by Kelvin K. Droegemeier, et al.

Each year across the US, mesoscale weather events—flash floods, tornadoes, hail,
strong winds, lightning, and localized winter storms—cause hundreds of deaths, routinely disrupt transportation and commerce, and lead to economic losses
averaging more than US$13 billion. Although mitigating the impacts of such events
would yield enormous economic and societal benefits, research leading to that
goal is hindered by rigid IT frameworks that can’t accommodate the real-time,
on-demand, dynamically adaptive needs of mesoscale weather research; its disparate, high-volume data sets and streams; or the tremendous computational demands of its numerical models and data-assimilation systems.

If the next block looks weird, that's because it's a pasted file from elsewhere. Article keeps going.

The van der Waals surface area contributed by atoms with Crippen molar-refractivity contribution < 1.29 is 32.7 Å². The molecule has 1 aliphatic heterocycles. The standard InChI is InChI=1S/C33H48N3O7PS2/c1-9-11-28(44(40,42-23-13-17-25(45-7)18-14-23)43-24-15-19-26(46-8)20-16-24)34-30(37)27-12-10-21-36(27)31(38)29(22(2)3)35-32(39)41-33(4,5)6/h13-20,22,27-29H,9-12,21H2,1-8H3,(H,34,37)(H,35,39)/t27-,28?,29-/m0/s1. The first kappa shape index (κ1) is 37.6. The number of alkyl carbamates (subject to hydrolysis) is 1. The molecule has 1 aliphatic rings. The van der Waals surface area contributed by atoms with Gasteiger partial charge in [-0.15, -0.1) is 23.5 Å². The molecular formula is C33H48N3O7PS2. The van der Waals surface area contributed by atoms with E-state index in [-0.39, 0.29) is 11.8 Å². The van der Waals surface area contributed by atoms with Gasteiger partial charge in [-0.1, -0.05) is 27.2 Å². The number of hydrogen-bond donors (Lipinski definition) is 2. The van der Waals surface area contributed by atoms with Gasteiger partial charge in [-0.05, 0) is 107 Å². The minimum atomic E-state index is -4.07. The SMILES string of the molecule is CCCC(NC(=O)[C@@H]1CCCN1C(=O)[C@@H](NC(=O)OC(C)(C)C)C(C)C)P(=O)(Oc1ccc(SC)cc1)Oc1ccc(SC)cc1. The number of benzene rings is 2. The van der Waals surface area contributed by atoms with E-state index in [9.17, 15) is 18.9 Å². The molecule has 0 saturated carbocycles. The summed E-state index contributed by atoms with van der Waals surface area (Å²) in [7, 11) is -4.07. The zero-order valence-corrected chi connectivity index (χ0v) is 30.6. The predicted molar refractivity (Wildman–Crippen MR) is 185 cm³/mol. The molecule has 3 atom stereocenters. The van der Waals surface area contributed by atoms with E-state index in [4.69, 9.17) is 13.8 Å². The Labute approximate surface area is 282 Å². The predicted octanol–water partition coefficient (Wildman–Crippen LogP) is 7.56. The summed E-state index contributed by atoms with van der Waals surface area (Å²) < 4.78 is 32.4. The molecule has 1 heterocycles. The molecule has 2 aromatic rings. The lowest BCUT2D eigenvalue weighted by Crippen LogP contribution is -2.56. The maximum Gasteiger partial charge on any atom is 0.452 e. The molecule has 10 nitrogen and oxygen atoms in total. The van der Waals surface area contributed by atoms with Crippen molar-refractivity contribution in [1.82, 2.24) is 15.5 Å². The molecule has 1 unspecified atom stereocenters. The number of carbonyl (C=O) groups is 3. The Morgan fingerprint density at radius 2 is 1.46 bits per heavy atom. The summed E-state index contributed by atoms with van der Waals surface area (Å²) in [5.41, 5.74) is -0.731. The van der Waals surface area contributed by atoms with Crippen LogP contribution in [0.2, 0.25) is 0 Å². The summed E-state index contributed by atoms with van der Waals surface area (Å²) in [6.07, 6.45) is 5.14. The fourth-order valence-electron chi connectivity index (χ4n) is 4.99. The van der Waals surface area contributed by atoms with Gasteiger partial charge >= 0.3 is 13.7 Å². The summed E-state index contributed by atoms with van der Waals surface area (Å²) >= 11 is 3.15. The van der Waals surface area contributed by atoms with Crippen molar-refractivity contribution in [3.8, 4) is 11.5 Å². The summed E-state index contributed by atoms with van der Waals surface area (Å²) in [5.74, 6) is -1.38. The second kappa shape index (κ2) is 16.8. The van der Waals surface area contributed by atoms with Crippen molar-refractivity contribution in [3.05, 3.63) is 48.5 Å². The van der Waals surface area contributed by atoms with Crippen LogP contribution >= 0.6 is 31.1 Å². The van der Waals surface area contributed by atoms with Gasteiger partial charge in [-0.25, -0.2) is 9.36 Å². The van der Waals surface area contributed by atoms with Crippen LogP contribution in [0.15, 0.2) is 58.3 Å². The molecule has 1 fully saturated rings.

In response to the increasingly urgent need for a comprehensive national
cyberinfrastructure in mesoscale meteorology—particularly one that can
interoperate with those being developed in other relevant disciplines—the US
National Science Foundation (NSF) funded a large information technology
research (ITR) grant in 2003, known as Linked Environments for Atmospheric
Discovery (LEAD). A multidisciplinary effort involving nine institutions and more
than 100 scientists, students, and technical staff in meteorology, computer
science, social science, and education, LEAD addresses the fundamental research
challenges needed to create an integrated, scalable framework for adaptively
analyzing and predicting the atmosphere. report.pdf

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